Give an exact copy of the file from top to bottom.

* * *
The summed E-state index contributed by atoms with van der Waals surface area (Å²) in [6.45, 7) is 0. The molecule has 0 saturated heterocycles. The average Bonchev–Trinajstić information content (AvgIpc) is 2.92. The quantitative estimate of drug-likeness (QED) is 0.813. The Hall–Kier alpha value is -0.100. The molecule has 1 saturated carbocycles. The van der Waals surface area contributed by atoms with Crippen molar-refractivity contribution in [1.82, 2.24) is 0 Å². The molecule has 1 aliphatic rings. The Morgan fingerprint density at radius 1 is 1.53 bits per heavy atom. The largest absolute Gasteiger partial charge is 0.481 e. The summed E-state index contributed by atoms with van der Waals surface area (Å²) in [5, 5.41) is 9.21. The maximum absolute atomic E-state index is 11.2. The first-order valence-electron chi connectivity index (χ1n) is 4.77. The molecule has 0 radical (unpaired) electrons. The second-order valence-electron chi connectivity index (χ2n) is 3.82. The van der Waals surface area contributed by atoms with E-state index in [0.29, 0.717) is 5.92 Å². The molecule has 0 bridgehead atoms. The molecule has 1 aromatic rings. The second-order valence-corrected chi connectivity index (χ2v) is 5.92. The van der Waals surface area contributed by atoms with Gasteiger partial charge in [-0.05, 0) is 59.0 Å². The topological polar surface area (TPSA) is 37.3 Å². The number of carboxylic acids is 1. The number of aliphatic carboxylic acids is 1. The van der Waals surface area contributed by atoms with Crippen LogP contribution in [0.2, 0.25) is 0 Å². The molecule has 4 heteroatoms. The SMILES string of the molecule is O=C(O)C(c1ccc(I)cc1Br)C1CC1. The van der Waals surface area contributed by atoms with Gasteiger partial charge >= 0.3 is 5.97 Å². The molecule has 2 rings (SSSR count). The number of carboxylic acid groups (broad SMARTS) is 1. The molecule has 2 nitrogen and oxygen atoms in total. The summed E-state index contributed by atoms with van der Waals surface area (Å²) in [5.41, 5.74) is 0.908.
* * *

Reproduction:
The summed E-state index contributed by atoms with van der Waals surface area (Å²) in [6.45, 7) is 0. The molecule has 0 saturated heterocycles. The average Bonchev–Trinajstić information content (AvgIpc) is 2.92. The quantitative estimate of drug-likeness (QED) is 0.813. The Hall–Kier alpha value is -0.100. The molecule has 1 saturated carbocycles. The van der Waals surface area contributed by atoms with Crippen molar-refractivity contribution in [1.82, 2.24) is 0 Å². The molecule has 1 aliphatic rings. The Morgan fingerprint density at radius 1 is 1.53 bits per heavy atom. The largest absolute Gasteiger partial charge is 0.481 e. The summed E-state index contributed by atoms with van der Waals surface area (Å²) in [5, 5.41) is 9.21. The maximum absolute atomic E-state index is 11.2. The first-order valence-electron chi connectivity index (χ1n) is 4.77. The molecule has 0 radical (unpaired) electrons. The second-order valence-electron chi connectivity index (χ2n) is 3.82. The van der Waals surface area contributed by atoms with E-state index in [0.29, 0.717) is 5.92 Å². The molecule has 0 bridgehead atoms. The molecule has 1 aromatic rings. The second-order valence-corrected chi connectivity index (χ2v) is 5.92. The van der Waals surface area contributed by atoms with Gasteiger partial charge in [-0.05, 0) is 59.0 Å². The topological polar surface area (TPSA) is 37.3 Å². The number of carboxylic acids is 1. The number of aliphatic carboxylic acids is 1. The van der Waals surface area contributed by atoms with Crippen LogP contribution in [0.2, 0.25) is 0 Å². The molecule has 4 heteroatoms. The SMILES string of the molecule is O=C(O)C(c1ccc(I)cc1Br)C1CC1. The van der Waals surface area contributed by atoms with Gasteiger partial charge >= 0.3 is 5.97 Å². The molecule has 2 rings (SSSR count). The number of carboxylic acid groups (broad SMARTS) is 1. The molecule has 2 nitrogen and oxygen atoms in total. The summed E-state index contributed by atoms with van der Waals surface area (Å²) in [5.41, 5.74) is 0.908.